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It’s 2016: Close the Gender Pay Gap!

Large number of women protesting with caption "Ontario: Time for fair pay!"
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Equal Pay Day is marked on April 19 in Ontario. This is because with a 30 per cent gap in income, women on average need to work three-and-a-half months into the new year to earn what men do by December 31 of the previous year.

"The cost of the wage gap to women is staggering. And the sacrifice is not in the aid of any demonstrable social goal. To argue, as some have, that we cannot afford the cost of equal pay to women is to imply that women somehow have a duty to be paid less until other financial priorities are accommodated."

Justice Rosalie Abella

The OPSEU Provincial Women's Committee supports real, robust systemic change to close the gender wage gap.

Minding the Wage Gap at Convention

At this year’s Provincial Women’s Committee Breakfast, keynote speaker and social justice lawyer Fay Faraday explained the gender wage gap as follows:

“A woman would need to work to the age of 79 before she matches a man’s income at 65. She would need to work until December to reach what a man earns by September. On average, a woman puts in 13 years of unpaid work to equal the lifetime income of a male.”

The pay gap is on average a 30 per cent gap when women’s incomes are compared to men’s, but the gap grows more bleak when examining the incomes of immigrant and Indigenous women. For female immigrants, the gap is 53 per cent; for Indigenous women it’s 43 per cent.

As Faraday explained, more and more women also find themselves working in precarious, part-time employment. In 2013, 70 per cent of minimum-wage, part-time workers were women – a proportion that has not changed in 30 years. Women do not work fewer hours because they want to, but because the industries in which they are concentrated tend to offer only precarious or flexible work. And because a large percentage of women work in the public sector, they are more likely to be in jobs that are being privatized and contracted out.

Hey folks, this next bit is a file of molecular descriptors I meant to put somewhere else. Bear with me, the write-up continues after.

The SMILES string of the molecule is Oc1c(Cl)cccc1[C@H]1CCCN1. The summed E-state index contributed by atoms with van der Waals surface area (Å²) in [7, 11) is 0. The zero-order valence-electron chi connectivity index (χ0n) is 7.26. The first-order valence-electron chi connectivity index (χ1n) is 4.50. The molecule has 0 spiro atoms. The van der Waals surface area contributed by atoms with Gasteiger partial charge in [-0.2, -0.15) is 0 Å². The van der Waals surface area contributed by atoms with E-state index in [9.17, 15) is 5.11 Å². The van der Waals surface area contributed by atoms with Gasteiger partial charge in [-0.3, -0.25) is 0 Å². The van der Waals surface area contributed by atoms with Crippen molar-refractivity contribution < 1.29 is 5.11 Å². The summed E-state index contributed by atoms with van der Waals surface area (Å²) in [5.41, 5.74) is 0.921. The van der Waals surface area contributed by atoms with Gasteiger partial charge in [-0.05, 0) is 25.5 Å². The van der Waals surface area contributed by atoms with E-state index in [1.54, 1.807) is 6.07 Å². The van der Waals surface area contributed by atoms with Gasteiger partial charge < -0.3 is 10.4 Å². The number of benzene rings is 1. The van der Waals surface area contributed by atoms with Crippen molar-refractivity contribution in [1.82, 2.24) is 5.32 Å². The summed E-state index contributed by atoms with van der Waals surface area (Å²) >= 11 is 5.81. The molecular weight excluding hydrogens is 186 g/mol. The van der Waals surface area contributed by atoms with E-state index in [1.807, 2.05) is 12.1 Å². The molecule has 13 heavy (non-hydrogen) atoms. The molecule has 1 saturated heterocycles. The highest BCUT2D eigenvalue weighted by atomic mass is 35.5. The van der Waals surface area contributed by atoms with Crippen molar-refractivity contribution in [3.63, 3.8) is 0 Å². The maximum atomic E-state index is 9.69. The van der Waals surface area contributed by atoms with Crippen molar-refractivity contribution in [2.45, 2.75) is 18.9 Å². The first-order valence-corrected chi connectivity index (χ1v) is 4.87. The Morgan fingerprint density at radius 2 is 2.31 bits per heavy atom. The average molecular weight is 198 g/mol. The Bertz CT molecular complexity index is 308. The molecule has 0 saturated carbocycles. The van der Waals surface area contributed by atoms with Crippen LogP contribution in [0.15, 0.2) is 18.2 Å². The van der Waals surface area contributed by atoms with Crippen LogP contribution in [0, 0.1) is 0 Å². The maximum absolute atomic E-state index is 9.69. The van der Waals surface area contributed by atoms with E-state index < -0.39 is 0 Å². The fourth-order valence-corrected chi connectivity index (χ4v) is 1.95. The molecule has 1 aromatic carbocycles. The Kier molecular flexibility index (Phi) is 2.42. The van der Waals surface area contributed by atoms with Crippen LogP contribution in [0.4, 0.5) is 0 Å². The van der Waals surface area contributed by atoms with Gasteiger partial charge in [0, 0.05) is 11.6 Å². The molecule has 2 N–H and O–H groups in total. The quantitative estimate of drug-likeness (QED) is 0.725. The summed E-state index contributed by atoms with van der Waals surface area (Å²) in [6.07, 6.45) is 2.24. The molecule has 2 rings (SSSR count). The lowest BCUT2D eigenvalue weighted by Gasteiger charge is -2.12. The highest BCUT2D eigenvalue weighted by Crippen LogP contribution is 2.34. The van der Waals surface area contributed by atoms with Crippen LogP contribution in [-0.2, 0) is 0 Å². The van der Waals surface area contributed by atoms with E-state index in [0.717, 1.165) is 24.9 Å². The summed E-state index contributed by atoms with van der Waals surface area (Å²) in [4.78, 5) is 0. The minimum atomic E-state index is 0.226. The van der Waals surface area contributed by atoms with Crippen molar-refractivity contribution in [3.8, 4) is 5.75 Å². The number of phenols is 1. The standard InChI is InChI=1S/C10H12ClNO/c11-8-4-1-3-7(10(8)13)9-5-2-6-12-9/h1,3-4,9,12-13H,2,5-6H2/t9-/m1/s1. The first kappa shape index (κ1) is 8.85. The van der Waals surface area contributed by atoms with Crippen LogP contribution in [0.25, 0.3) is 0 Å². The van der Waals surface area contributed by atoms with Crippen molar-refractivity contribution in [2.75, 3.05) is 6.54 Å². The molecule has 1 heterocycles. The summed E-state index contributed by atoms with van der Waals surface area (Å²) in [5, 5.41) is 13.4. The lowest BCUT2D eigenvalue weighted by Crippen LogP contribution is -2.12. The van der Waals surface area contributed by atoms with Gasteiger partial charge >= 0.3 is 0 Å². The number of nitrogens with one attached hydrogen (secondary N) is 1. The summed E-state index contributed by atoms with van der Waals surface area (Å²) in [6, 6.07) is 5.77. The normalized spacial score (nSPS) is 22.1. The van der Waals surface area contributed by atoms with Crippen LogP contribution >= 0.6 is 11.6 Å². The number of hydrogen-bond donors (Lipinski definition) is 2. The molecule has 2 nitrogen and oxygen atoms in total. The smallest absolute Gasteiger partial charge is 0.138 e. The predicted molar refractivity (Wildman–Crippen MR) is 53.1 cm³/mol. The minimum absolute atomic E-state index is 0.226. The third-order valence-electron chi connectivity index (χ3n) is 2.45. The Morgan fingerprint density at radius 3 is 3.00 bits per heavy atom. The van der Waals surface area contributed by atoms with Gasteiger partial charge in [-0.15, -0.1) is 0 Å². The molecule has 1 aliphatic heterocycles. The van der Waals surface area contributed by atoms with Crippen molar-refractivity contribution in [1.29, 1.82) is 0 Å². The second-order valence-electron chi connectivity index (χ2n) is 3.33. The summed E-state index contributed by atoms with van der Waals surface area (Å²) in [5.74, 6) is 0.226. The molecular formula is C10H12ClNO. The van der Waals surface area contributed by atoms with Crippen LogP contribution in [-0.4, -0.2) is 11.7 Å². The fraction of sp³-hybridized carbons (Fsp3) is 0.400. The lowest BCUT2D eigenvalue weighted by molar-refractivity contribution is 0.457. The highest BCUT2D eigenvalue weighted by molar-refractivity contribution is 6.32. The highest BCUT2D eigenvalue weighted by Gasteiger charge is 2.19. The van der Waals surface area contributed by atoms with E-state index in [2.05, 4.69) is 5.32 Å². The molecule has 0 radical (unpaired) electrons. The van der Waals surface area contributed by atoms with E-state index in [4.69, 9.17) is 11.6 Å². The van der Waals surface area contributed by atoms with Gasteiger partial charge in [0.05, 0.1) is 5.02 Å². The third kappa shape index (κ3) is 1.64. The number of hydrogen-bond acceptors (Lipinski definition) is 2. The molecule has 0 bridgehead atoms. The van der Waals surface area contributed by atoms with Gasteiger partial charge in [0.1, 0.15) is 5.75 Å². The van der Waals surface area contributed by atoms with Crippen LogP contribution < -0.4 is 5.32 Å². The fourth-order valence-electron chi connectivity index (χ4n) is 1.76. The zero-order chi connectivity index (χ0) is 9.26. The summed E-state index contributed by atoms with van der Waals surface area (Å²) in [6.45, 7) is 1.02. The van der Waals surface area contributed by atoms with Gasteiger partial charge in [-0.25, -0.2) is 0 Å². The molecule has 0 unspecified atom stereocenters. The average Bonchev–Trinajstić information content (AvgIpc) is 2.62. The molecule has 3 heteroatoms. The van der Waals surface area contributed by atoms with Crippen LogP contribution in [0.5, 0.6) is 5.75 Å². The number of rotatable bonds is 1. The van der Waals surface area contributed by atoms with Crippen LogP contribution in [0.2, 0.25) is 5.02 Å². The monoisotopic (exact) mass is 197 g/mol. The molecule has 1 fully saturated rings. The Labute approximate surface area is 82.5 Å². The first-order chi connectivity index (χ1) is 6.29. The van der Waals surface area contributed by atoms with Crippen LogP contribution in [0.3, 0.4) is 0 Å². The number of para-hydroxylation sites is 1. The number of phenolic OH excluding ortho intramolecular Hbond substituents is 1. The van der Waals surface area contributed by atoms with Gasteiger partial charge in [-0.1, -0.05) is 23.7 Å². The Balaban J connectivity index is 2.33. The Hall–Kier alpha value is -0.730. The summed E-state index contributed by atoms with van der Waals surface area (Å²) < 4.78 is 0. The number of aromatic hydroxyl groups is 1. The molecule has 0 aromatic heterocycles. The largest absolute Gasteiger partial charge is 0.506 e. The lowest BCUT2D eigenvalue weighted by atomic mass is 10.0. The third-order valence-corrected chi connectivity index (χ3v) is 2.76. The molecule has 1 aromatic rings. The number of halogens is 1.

The gender pay gap exists in every occupation and industry sector. It is also present across all age groups and education levels. Even experience seems to increase the gap. And the gap also grows with each step women take up the income ladder. In the top 10 per cent of women who earn an average of $109,000 per year, the earnings shortfall is 37 per cent less than for top earning men – a difference of $2.24 million over a 35-year career. For more information, please see Every Step you Take: Ontario's Pay Gap Ladder.

Faraday also identified a number of policies that widen the gender wage gap including income inequality, unpaid care work, the rise in flexible employment, austerity and the decline of unions.

Faraday said that when governments pursue zero wage growth and privatize critical public services like social services and health care, women are forced to bridge the care gap with unpaid work and those jobs become more precarious. All of these factors also drive the wage gap wider. Eliminating social programs that provide training and education for women drives the wage gap wider. Refusing to fund affordable, accessible childcare, eldercare and care of persons with disabilities drives the wage gap wider. Eliminating funding for public sector agencies that have pay equity obligations drives the wage gap wider.

Privatization depends on leveraging women’s unpaid and underpaid work. That drives and sustains the wage gap.

But the gender wage gap isn’t just bad business practice: it’s a violation of fundamental human rights law. Every instance of the gender wage gap is discrimination that must be resolved and that needs to be addressed.

Faraday said that active intervention was needed by governments and businesses to transform government policies and practices that drive women’s inequality and poverty.

What needs to be done is to address the gap in a wider range of places because there are so many different dynamics that actually drive the wage gap. There’s not one single place where reform needs to happen – it needs to happen by shoring up pay equity, making jobs less precarious, raising the minimum wage, advocating for a public care strategy, and enabling unionization. As Faraday said:

“None of this is simple and we shouldn’t try to make it simple. It all needs to work together to take down the different bricks that prevent us from reaching equality.

We also need to bridge the gap of equality for everyone—not just the women who confront the 30 per cent gap, but the women who face the 47 per cent wage gap.